and fear … magnified] The “fear” was the first feeling and the most widely prevailing, for that would touch all who heard the history; the magnifying of the Lord Jesus was the later effect produced among those to whom Jesus was becoming known and worshipped.Acts 19:17. Ἐμεγαλύντεο, was magnified) These exorcists were treated more severely than that person, who was casting out demons in Luke 9:49-50. But the same persons, though not forbidden by Paul, yet by the very disaster which they suffered were for the Christian cause (in spite of themselves). The contumely cast on those who act in a sinister manner is subservient to the Divine glory, and to the estimation of the servants of GOD endowed with real power.Verse 17. - Became for was, A.V.; both Jews and Greeks for the Jews and Greeks also, A.V.; that dwelt for dwelling, A.V.; upon for on, A.V. Fear fell upon them. Comp. Acts 5:11-14, where the same effects are ascribed to the death of Ananias and Sapphire and the signs and wonders which were wrought by the apostles at that time. This fear produced by the putting forth of God's power paralyzed for a time the enemies of the gospel, and enabled believers, as it were, to take possession of their new heritage, just as the miracles at the Red Sea and the destruction of Sihon and Og paralyzed the courage of the Canaanites and enabled the Israelites to take possession of their land (Joshua 2:9-11). With respect to the incident which caused this fear, it might at first seem inconsistent with our Lord's saying to the apostles (Luke 9:49, 50). But the cases were very different. He who cast out devils in the name of Jesus, in the Gospel, does not seem to have had any hostility to the faith, for our Lord speaks of him as one who "is not against us." But these sons of Sceva were among the unbelieving Jews who were "hardened and disobedient;" and if their exorcisms had been permitted to succeed, they would have had power to withstand Paul, as Jannes and Jambres withstood Moses, and the very purpose for which miraculous power was given to St. Paul would have been frustrated. There- fore they were discomfited, and the subtle design of Satan to destroy, while seeming to magnify, the Name of Jesus was signally defeated. Comp. the somewhat similar incident at Philippi (Acts 16:16-18). Justin Martyr, in his 'Diologue with Trypho,' quoted by Alford on Matthew 12:27, speaks of the Jews as exorcising, sometimes in the name of kings (referring, doubtless, to Solomon), sometimes of just men, or of prophets, or of patriarchs. So these men took up the name of Jesus.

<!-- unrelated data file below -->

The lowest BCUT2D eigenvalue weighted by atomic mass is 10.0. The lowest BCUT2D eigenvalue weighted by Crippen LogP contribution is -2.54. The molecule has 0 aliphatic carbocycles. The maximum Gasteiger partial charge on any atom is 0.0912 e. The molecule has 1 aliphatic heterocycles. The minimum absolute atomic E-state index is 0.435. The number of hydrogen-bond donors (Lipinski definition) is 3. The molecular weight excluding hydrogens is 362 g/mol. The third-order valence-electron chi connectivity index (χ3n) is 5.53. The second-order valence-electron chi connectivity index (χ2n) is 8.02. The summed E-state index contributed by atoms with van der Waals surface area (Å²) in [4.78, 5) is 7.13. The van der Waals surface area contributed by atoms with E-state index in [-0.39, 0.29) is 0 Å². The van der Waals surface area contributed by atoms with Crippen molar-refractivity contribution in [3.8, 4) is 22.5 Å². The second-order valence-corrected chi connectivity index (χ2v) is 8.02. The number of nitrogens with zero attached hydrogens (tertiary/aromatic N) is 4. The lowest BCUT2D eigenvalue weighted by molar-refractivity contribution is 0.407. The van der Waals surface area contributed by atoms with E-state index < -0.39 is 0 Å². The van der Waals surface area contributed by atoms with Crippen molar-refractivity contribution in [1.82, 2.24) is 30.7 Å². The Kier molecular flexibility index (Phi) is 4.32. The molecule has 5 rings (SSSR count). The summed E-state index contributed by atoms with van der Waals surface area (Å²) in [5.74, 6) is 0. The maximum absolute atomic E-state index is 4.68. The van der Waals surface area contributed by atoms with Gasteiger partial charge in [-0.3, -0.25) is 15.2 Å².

More correctly, became known.